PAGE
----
Earlier this semester, Dean James Ryan announced that Domonic Rollins would be joining the HGSE community as senior diversity and inclusion officer and special assistant to the deans, a new role for the school.
“Domonic brings a unique combination of passion and experience to this critical role,” Ryan wrote in his announcement.
Rollins’ most recent position was as senior education, training, and strategy specialist in the Office of Diversity and Inclusion at the University of Maryland, where his responsibilities included designing and facilitating diversity and social justice trainings, and helping to craft and implement strategic plans related to equity and diversity education. He also served as an adviser to the chief diversity officer on campus climate and culture.
We spoke with Rollins about what he’s looking forward to at HGSE and his perspective on issues of diversity and inclusion in education.
What is your hope for creating more inclusive learning and working environments at HGSE?
My major hope for creating more inclusive learning and working environments at HGSE is to increase the capacity of community members to engage across difference. While we have great understanding of the circumstances and experiences of some of the most marginalized and vulnerable in our education systems, we know very little about each other, our stories, and how we impact each other every day through interpersonal interactions. For me, engagement is the foundation on which inclusive learning and working environments are built.
What are some aspects about HGSE and the community that most excite you? And what do you think will be the most challenging?
I am most excited about the people who are here. So many folks are committed, interested, and ready to do the work that comes along with making an organization more inclusive. I have felt so welcomed by people, and every day I meet new people who reaffirm my decision to join the community.
Primarily, the commitment demonstrated by the community and key stakeholders drew me to HGSE. Throughout my interview and engagement process, I learned from so many people about the work and initiatives that are happening; that excited me. I was also drawn to HGSE because of how the leaders of HGSE conceptualize diversity and inclusion work. Put simply, it is viewed as integral and the center of education. Further, it excited me that people here wanted to get better at serving, educating, and being with students across many dimensions of difference.
I think it will be most challenging to help the community to understand that making this place more inclusive first starts with looking at ourselves. So much our focus in the academy, especially in education, is on what we can do for others. It is not our tendency to be deeply reflective about ourselves. In my opinion advancing inclusion requires us to heighten our awareness of who we are, how we show up, and how we are received by others. This is heavy lifting for people. This is not our orientation, and some may not agree that it is the best approach for the work.
Why is there a need for diversity and inclusion officers?
There are a lot of reasons there is a need for diversity and inclusion officers, and over time the reasons have changed. One reason is visibility; diversity and inclusion officers signify to internal and external constituents that there is some focus and attention on diversity and inclusion at the institution. It is a marker. A second reason is that diversity and inclusion efforts, at times, need a place to live. While diversity and inclusion is everyone’s responsibility, some places over time have struggled with giving it a proper home. This relates to a third reason: accountability. Diversity and inclusion officers are helpful at keeping the institution honest about its values, goals, and vision around being inclusive and diverse; a place where all community members can learn.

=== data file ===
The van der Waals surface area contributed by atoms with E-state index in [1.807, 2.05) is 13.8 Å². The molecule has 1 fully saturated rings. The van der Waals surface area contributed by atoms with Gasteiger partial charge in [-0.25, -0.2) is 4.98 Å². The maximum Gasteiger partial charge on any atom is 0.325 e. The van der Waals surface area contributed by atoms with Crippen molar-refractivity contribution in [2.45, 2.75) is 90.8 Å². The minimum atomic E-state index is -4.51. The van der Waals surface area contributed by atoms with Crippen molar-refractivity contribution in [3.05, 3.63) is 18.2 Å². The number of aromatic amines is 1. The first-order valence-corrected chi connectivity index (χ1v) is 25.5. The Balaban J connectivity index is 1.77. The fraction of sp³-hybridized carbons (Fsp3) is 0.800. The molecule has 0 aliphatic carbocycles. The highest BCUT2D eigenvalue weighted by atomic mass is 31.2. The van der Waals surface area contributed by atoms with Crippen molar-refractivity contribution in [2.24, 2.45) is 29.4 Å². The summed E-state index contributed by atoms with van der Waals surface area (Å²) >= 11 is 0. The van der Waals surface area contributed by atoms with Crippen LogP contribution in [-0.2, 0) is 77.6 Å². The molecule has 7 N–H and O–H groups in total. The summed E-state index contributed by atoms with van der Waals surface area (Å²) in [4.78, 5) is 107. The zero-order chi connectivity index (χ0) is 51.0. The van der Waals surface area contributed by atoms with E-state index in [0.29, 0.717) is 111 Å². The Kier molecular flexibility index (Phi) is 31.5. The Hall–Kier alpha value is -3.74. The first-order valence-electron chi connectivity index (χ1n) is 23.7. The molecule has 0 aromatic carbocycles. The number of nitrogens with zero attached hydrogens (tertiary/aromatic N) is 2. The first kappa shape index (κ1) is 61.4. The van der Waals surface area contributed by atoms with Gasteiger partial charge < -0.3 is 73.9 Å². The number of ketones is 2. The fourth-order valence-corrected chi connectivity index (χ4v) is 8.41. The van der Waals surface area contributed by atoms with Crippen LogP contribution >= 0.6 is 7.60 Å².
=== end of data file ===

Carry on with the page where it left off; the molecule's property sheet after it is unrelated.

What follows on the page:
I see one of the major changes in education as the shift away from only caring about the representation of diverse students in education spaces, to addressing the question: What are the conditions of the experience for diverse students? Diversity and inclusion has had a unique history whereby we started with getting diverse students, mostly students of color, on college campuses. During the first iteration of the work, these students were relegated to few spaces on campuses, and typically administrators and faculty of color were the only personnel who cared for or tended to these students. Over time, many marginalized people associated with the higher education enterprise said that it wasn’t enough just to be there, there was a desire for a condition of experience that matched (and at times) supersede that of dominant-identified (or, in this case, white) students.
We see a similar progression in broader society concerning race relations when we moved from separate and equal to integration. On many campuses, even post Brown v. Board of Education, there was, and still is, a separate but equal experience.
Now finally, the crucible moment of students taking up the power that is theirs as students, mixed with a shift in institutional values to, actually and properly, serve all students has landed us in a place where the diversity and inclusion officer role can exist; exist as one to support the institution’s desire to do better, and hold the institution accountable at the same time.
How is this career path developing for educators and administrators?
The career path for educators and administrators doing diversity and inclusion work is developing in interesting ways. I can remember early in my career, advisement and caution from mentors around doing diversity work; they cautioned that one can get held or boxed into this kind of work, and it is not viewed broadly as a value-add to the institution, ultimately limiting your chance for further leadership opportunities.